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I have a multilayer structure formed by C,O,H,N and Cu, for a total of 174 atoms. I am thus using U+J Hubbard methodology as well as Grimme corrections within VASP code.

I am doing some convergence studies on the cut-off energy, however by enhancing the ENCUT I don't seem to observe an asymptotic behaviour:

500 -1276.831952
600 -1277.155878
700 -1277.796961
800 -1278.072343
900 -1278.145255
1000    -1278.162641
1100    -1278.204966
1200    -1278.212487
1300    -1278.220382
1400    -1278.255053
1500    -1278.371105
1600    -1278.873485

Moreover, I noticed that after 1000eV, I have in the OUTCAR the warning:

WARNING: PSMAXN for non-local potential too small

Does anyone have a suggestion? Am I missing something?

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1 Answer 1

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It seems to be converged. I don't think you will ever get the exact asymptotic behaviour but I assume the criteria for convergence is around 1 meV in total energy per 1 eV in ENCUT. I plotted the convergence with respect to ENCUT from your data and obtained this following plot. Personally, I would choose 900 eV or 1000 eV as the converged ENCUT. I think after 1300-1400 eV, the accuracy doesn't improve due to diminishing returns or the numerical error gets much larger. But this is typical for any set of pseudopotentials. There is some high energy cutoff after which the accuracy doesn't improve and instead gets worse.

enter image description here

The python code I used is:

import matplotlib.pyplot as plt

cutoffs = []
convergence_values = []

with open('data.txt', 'r') as file:
    lines = file.readlines()
    for i in range(1, len(lines)):
        prev_cutoff, prev_energy = map(float, lines[i-1].split())
        cutoff, energy = map(float, lines[i].split())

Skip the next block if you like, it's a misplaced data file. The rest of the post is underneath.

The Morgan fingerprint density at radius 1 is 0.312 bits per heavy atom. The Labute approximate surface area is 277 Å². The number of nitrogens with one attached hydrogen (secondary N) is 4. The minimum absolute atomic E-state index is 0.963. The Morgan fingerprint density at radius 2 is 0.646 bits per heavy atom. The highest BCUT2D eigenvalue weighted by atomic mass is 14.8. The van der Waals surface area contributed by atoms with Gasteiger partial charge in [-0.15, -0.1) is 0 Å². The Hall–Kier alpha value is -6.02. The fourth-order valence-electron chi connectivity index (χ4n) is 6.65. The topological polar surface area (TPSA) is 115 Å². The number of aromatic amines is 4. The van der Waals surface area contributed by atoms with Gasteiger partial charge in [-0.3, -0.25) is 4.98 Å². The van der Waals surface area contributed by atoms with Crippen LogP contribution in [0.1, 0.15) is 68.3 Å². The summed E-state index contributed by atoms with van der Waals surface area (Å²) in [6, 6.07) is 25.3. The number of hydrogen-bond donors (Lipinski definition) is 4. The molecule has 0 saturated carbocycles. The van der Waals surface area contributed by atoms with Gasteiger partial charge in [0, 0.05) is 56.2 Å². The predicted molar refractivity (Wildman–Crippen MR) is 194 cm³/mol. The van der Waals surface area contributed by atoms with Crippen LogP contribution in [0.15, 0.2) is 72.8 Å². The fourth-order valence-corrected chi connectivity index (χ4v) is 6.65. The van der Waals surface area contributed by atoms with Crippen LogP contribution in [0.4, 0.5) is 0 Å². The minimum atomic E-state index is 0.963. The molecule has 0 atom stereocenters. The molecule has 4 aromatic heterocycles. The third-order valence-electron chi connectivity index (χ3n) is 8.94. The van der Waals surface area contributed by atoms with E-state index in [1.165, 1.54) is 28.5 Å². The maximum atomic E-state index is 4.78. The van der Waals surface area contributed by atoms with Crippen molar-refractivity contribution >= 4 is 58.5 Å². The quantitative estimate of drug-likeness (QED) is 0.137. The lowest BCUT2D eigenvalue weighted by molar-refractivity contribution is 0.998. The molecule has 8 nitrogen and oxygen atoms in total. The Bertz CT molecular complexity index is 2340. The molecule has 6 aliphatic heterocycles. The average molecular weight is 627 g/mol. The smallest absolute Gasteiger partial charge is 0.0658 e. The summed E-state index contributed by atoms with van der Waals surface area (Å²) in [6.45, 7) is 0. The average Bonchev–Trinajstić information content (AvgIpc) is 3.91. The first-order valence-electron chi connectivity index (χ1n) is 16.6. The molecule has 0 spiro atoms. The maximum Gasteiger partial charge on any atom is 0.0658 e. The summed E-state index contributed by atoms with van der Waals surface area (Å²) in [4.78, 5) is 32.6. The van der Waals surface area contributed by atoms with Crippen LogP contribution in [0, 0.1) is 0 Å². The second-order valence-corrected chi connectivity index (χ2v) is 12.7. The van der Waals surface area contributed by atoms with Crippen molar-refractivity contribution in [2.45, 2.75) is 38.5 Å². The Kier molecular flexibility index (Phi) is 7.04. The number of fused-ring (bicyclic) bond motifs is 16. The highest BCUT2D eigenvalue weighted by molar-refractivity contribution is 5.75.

convergence = abs((energy - prev_energy) / (cutoff - prev_cutoff)) * 1000

        cutoffs.append(cutoff)
        convergence_values.append(convergence)

plt.plot(cutoffs, convergence_values, marker='o', markersize=10, markerfacecolor='blue', linestyle=':', linewidth=2, color='black')
plt.xlabel('ENCUT (eV)', fontsize=20)
plt.ylabel(r'$\Delta E\,$ (meV)', fontsize=20)
plt.title('Kinetic energy cutoff convergence test', fontsize=20)
plt.xticks(fontsize=12)
plt.yticks(fontsize=12)
plt.grid(False)
plt.show()
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  • $\begingroup$ Thanks a lot. I think I missed the information about the high cut-off energies and consequently, I couldn't see it converged. Thanks! One last thing: do you have any reference for '1meV in total energy per 1eV of ENCUT'? Normally, I have seen either converged over the total energy (eV) or total energy/total atoms (eV/atom) $\endgroup$
    – Laura
    Apr 17 at 14:49
  • $\begingroup$ @Laura does this answer your question? $\endgroup$ Apr 17 at 16:40
  • $\begingroup$ Yes and no. Generally, I've always been told that the convergence should be achieved in comparison to the asymptotic value and not with the previous value of total energy. That's why I asked for a reference, if you have it (publication or more 'official' studies). Thanks again! $\endgroup$
    – Laura
    Apr 17 at 17:07
  • $\begingroup$ @Laura Maybe you should ask a new question about it then! Also, I am not quite getting what you meant by asymptotic value. When you increase ENCUT, the total energy will ALWAYS increase no matter how small the increments are. That's why you should have some convergence criteria. And convergence always means it is referenced with the previous steps energy. Without referencing to the previous value of total energy, how will you define 'convergence'? $\endgroup$ Apr 17 at 19:21
  • $\begingroup$ As far as I know, you should refer to an asymptotic value of your total energy. Because, if you refer to the step before, you can have a small difference between the two steps, but still very far from the asymptotic value! You can see as example here: dannyvanpoucke.be/vasp-tutor-convergence-testing-en . In this case, the asymptotic value is referred as 'reference' in the graph $\endgroup$
    – Laura
    Apr 18 at 8:15

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